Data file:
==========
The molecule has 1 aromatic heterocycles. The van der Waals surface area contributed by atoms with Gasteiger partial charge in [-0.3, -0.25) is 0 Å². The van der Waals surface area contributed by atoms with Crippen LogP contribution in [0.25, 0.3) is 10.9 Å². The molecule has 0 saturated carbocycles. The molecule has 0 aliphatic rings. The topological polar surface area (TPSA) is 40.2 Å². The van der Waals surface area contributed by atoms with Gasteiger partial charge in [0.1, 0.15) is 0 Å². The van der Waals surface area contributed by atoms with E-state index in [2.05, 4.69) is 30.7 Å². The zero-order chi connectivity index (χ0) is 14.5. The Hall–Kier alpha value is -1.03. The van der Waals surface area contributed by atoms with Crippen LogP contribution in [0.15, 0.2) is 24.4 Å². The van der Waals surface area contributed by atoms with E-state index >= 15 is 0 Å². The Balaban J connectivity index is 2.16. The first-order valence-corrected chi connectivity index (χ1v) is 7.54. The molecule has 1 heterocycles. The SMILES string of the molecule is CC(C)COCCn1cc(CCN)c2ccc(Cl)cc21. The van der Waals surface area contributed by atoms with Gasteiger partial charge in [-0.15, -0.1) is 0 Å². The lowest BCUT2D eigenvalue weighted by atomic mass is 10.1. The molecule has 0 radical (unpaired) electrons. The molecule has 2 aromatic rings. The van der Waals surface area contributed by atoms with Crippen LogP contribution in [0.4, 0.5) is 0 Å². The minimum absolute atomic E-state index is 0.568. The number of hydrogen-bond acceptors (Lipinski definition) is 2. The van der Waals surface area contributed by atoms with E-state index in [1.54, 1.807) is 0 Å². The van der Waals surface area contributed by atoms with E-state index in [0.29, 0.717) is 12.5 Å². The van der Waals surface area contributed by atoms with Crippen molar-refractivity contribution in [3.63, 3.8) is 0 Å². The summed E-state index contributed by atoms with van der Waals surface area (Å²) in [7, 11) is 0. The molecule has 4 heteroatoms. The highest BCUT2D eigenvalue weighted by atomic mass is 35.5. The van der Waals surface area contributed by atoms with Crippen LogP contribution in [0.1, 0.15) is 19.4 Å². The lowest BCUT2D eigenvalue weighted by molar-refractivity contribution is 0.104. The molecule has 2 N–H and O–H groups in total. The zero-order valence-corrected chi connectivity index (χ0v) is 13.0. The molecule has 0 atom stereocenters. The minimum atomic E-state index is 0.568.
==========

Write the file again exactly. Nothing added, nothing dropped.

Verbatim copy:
The molecule has 1 aromatic heterocycles. The van der Waals surface area contributed by atoms with Gasteiger partial charge in [-0.3, -0.25) is 0 Å². The van der Waals surface area contributed by atoms with Crippen LogP contribution in [0.25, 0.3) is 10.9 Å². The molecule has 0 saturated carbocycles. The molecule has 0 aliphatic rings. The topological polar surface area (TPSA) is 40.2 Å². The van der Waals surface area contributed by atoms with Gasteiger partial charge in [0.1, 0.15) is 0 Å². The van der Waals surface area contributed by atoms with E-state index in [2.05, 4.69) is 30.7 Å². The zero-order chi connectivity index (χ0) is 14.5. The Hall–Kier alpha value is -1.03. The van der Waals surface area contributed by atoms with Crippen LogP contribution in [0.15, 0.2) is 24.4 Å². The van der Waals surface area contributed by atoms with E-state index >= 15 is 0 Å². The Balaban J connectivity index is 2.16. The first-order valence-corrected chi connectivity index (χ1v) is 7.54. The molecule has 1 heterocycles. The SMILES string of the molecule is CC(C)COCCn1cc(CCN)c2ccc(Cl)cc21. The van der Waals surface area contributed by atoms with Gasteiger partial charge in [-0.15, -0.1) is 0 Å². The lowest BCUT2D eigenvalue weighted by atomic mass is 10.1. The molecule has 0 radical (unpaired) electrons. The molecule has 2 aromatic rings. The van der Waals surface area contributed by atoms with Crippen LogP contribution in [0.4, 0.5) is 0 Å². The minimum absolute atomic E-state index is 0.568. The number of hydrogen-bond acceptors (Lipinski definition) is 2. The van der Waals surface area contributed by atoms with E-state index in [1.54, 1.807) is 0 Å². The van der Waals surface area contributed by atoms with E-state index in [0.29, 0.717) is 12.5 Å². The van der Waals surface area contributed by atoms with Crippen molar-refractivity contribution in [3.63, 3.8) is 0 Å². The summed E-state index contributed by atoms with van der Waals surface area (Å²) in [7, 11) is 0. The molecule has 4 heteroatoms. The highest BCUT2D eigenvalue weighted by atomic mass is 35.5. The van der Waals surface area contributed by atoms with Crippen LogP contribution in [0.1, 0.15) is 19.4 Å². The lowest BCUT2D eigenvalue weighted by molar-refractivity contribution is 0.104. The molecule has 2 N–H and O–H groups in total. The zero-order valence-corrected chi connectivity index (χ0v) is 13.0. The molecule has 0 atom stereocenters. The minimum atomic E-state index is 0.568.